Lessons on the Ecstasy of the Moment
Notes, Thoughts, and Observations on Morton Feldman and His Rothko Chapel
I first heard Morton Feldman’s Rothko Chapel when I was seventeen. I saw the record (with its flipside For Frank O’Hara) at the public library; I had never heard of Feldman. About five years later, I found a score to the piece in another library. For the past ten years, I have safeguarded a photocopy of the score. When I revisited Rothko Chapel last week, I finally understood why I always thought it was one of the most beautiful things I have ever heard.
Composer Morton Feldman was born in New York City in 1926. He became associated with John Cage, Earl Brown, and Christian Wolff — all of whom are now known as the New York School of composers. He was deeply influenced by the abstract expressionist painters of the ’40s and ’50s, and was close friends with the artists Jackson Pollock, Philip Guston, Mark Rothko, Robert Rauschenberg, Franz Kline, and Willem de Kooning. His early pieces were notated in graph form, with durations and pitch remaining free. He eventually began to notate pitches, but still left durations of these pitches up to the performer. Eventually, he came back to traditional music notation — but often with paradoxical results: the rhythms are strictly notated using abstract divisions of time but, when played, sound like they are freely notated. Feldman was always concerned with setting sounds free — free of references, free in time. His music is characterized by consistently soft dynamics, slow tempos, delicateness, unusual instrument combinations, and (in later years), long duration — for example, For Philip Guston lasts four and a half hours, and String Quartet II lasts just over six.
Rothko Chapel was written in 1971. Scored for viola, percussion, celesta, and chorus, it was commissioned by the Menil Foundation, which had funded the building of the Rothko Chapel in Houston, Texas. The piece was to be performed in the octagonal chapel, surrounded by fourteen large Mark Rothko canvases. Due to the small space of the room, there was little distance between the listeners and performers, creating an intimate environment. Through his use of quiet dynamics, Feldman intended the music to permeate the room — but not be heard from a distance.
Feldman talked about his music in the language of painting: “The new painting made me desirous of a sound world more direct, more immediate, more physical than anything that had existed before.” Orchestration of the music was the essence of composing, not just writing pitches and rhythms. The color of a composition overrode its pitch content.
Composer Toru Takemitsu wrote of his encounter with Feldman: “Bending his large body over the keyboard, his face nearly touching the keys, he repeated a chord. Sensing my presence, he turned, looking at me through glasses as thick as a milk-bottle bottom, and said, ’Beautiful, isn’t it?’ and laughed. He was extremely nearsighted and wrote his music as if touching the notes with his eyes. Whenever I hear his music I think of its tactile quality, of his eyes ’hearing’ the sounds.”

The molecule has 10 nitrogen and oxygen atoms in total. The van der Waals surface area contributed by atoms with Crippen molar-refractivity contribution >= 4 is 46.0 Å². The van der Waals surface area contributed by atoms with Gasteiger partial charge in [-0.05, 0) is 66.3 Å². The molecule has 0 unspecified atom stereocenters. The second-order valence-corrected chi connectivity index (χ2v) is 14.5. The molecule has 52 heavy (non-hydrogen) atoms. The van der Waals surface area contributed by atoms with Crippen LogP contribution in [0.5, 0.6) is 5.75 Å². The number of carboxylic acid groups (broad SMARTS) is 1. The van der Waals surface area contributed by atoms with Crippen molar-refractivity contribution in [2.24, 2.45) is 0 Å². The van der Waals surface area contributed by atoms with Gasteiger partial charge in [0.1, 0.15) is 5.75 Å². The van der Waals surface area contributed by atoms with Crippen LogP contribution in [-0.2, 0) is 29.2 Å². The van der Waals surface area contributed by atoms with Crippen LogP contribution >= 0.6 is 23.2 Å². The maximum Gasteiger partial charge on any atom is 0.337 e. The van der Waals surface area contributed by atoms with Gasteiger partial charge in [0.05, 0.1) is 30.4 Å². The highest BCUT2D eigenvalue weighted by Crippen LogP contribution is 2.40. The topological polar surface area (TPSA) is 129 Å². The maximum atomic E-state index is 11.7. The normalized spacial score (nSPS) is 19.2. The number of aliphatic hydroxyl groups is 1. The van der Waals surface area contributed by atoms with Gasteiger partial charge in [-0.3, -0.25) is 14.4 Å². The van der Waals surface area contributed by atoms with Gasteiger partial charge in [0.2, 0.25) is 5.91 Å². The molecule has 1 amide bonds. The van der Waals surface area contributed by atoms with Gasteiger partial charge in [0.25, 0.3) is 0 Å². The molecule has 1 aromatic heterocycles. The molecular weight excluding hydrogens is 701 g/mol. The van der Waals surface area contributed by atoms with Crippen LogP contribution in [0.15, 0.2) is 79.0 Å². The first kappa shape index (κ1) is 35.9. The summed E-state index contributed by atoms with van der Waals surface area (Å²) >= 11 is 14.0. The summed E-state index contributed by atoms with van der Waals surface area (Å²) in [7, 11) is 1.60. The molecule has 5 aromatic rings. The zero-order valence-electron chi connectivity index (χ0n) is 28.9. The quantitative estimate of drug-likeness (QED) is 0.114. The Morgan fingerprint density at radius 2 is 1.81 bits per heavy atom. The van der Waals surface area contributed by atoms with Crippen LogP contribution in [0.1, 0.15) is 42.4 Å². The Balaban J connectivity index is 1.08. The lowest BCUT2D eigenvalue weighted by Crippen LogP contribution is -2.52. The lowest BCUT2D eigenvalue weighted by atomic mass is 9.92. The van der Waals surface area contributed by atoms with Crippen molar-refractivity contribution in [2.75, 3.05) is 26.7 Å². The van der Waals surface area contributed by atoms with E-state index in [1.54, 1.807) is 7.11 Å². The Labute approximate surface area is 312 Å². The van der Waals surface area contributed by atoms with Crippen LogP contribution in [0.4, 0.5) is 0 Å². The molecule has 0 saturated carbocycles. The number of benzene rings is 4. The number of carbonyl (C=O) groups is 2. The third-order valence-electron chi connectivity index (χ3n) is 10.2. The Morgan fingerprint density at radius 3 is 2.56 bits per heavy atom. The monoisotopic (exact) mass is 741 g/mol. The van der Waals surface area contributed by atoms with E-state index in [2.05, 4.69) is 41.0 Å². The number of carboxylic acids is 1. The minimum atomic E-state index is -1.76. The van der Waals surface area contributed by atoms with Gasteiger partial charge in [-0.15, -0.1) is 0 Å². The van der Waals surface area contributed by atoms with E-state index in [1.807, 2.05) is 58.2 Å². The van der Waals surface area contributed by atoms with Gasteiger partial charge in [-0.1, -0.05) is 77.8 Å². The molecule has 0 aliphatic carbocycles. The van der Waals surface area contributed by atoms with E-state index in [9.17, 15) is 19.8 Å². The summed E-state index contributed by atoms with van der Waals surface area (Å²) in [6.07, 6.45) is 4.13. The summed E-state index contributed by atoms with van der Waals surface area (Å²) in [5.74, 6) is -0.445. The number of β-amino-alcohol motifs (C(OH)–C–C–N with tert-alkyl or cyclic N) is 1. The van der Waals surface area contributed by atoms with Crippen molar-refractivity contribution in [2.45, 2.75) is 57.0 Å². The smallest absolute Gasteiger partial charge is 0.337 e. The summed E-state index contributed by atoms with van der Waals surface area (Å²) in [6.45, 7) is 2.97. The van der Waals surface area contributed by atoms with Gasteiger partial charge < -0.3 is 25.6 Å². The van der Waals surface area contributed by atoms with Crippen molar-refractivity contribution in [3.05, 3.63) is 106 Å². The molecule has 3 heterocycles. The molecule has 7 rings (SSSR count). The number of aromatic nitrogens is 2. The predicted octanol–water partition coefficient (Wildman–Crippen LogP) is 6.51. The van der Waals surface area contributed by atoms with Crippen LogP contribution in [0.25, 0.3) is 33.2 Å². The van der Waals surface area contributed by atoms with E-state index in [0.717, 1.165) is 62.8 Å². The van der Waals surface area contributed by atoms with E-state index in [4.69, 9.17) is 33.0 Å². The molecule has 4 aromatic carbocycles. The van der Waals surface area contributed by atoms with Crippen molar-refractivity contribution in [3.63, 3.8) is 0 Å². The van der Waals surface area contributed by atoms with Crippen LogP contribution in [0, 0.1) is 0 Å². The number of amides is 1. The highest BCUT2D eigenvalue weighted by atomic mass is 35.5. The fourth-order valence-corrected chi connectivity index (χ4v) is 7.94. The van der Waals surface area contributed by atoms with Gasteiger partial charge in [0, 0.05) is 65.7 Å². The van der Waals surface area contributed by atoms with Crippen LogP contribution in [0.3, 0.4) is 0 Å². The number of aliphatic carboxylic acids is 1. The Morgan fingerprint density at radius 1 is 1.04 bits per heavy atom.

“I’m highly concentrated when I work,” Feldman explained. “One of the most important ways is that I write in ink.” Feldman wished to have each note played without attack, as if the sound were floating without a beginning or an end. This idea of how sound should be made can be compared to Rothko’s paintings, which are known for their blurred edges.
How did Feldman liberate sound?
He detached from elements of traditional compositional construction. His objective was to create sounds divorced from function such as a pitch scheme or rhythmic pattern. Feldman composed as if each sound was only dealing with its own isolated moment; each written note became a personal pinpoint of beauty.
For Feldman, freedom did not mean that he could do anything he liked with anything available; freedom came from being able to create only one type of thing. Rothko was free to make a Rothko; Feldman was free to make a Feldman. (John Cage had once remarked to Feldman how great it would be to be a bird, because they are so free. Feldman responded that birds are not free, as they spend every living moment looking for food.)
Feldman reverted back to using traditional notation in the 1970s so he could control the silence in his works. He wanted the rhythmic complexity of what was written to be unheard, so the music would float. He achieved this feeling of floating by making the rhythm abstract, so that the pulse of the time signature becomes a guide rather than a driving force.
Composer Stephan Wolpe, one of Feldman’s first teachers, accused Feldman of using “negation” — instead of developing an idea, Feldman tended to go from one idea to the next. Throughout his work, Feldman took this idea to the extreme, composing from note to note, chord to chord, always without looking back.
The challenge in performing a late Feldman piece is to make the complex rhythms sound as if they are free in duration. His notes are free-sounding to the ear, but tied down to their written complexity.
Feldman was interested in how memory distorts what has actually been experienced. Many of his middle to late works are concerned with pattern and the discrepancies found within a pattern. He became interested in the rugs of central Asia, and would hold them up to his eyes so that he could be immersed in the weave. He began to notice the inconsistencies in the symmetry of the rug, the slight variations that disrupt the regularity of its pattern; he then started to compose with this idea of crippled symmetry, repeating a rhythmic and pitch pattern with slight variations. Many of these variations are so slight they are almost unnoticeable to the ear.